Airbagvorrichtung, Fahrzeuginnenverkleidung zur Abdeckung einer Airbagvorrichtung, Sitz mit einer Airbagvorrichtung und Auslöseverfahren einer Airbagvorrichtung INOVA GMBH TECHNISCHE ENTWICKLUNGEN 30 December 1998 26 June 2014
Airbag system, vehicle seat comprising an airbag system, and deployment method for an airbag system INOVA GMBH TECHNISCHE ENTWICKLUNGEN,MÜLLER, HELMUT 12 October 2006 19 April 2007
Airbag module TK HOLDINGS INC. 20 November 2015 26 May 2016
Side airbag device AUTOLIV DEVELOPMENT AB,KOBAYASHI, YUTO,TAGUCHI, HIROYUKI 16 September 2016 06 April 2017
Occupant protection device TOYOTA JIDOSHA KABUSHIKI KAISHA 17 September 2015 03 November 2016
Rear seat airbag module TK HOLDINGS INC. 10 April 2017 12 October 2017
Airbag for side collision AUTOLIV DEVELOPMENT AB 17 November 2016 26 May 2017
Partially adhered vehicle seat TACHI-S CO., LTD. 29 July 2016 09 February 2017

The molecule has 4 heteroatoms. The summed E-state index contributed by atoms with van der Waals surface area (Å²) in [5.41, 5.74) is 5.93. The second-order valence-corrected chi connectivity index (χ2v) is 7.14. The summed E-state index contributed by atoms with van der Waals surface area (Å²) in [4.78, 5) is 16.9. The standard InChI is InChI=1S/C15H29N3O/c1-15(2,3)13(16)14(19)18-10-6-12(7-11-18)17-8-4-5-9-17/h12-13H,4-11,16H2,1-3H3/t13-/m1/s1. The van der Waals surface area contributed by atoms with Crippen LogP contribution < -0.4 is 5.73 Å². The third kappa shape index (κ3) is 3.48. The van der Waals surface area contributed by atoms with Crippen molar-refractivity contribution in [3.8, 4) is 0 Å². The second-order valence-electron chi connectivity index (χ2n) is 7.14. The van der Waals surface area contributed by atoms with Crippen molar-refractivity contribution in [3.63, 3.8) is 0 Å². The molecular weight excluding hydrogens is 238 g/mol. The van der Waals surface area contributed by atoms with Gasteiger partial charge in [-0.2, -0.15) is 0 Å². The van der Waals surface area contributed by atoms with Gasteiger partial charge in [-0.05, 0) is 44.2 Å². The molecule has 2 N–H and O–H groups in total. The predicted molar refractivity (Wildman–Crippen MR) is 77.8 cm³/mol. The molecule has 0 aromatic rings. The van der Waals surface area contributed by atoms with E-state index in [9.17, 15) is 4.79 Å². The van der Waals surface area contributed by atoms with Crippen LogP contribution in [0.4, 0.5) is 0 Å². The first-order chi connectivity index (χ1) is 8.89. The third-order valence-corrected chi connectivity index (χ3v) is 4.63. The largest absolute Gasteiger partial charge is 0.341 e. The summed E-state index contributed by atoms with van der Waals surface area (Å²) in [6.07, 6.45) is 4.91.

Far side airbag apparatus for vehicle AUTOLIV DEVELOPMENT AB 30 March 2017 19 October 2017
See all similar patents <>

More Patents & Intellectual Property

PatSnap Solutions

PatSnap solutions are used by R&D teams, legal and IP professionals, those in business intelligence and strategic planning roles and by research staff at academic institutions globally.

PatSnap Solutions
Search & Analyze
The widest range of IP search tools makes getting the right answers and asking the right questions easier than ever. One click analysis extracts meaningful information on competitors and technology trends from IP data.
Business Intelligence
Gain powerful insights into future technology changes, market shifts and competitor strategies.
Workflow
Manage IP-related processes across multiple teams and departments with integrated collaboration and workflow tools.
Contact Sales
Clsoe
US10000176 Vehicle seat part 1 US10000176 Vehicle seat part 2 US10000176 Vehicle seat part 3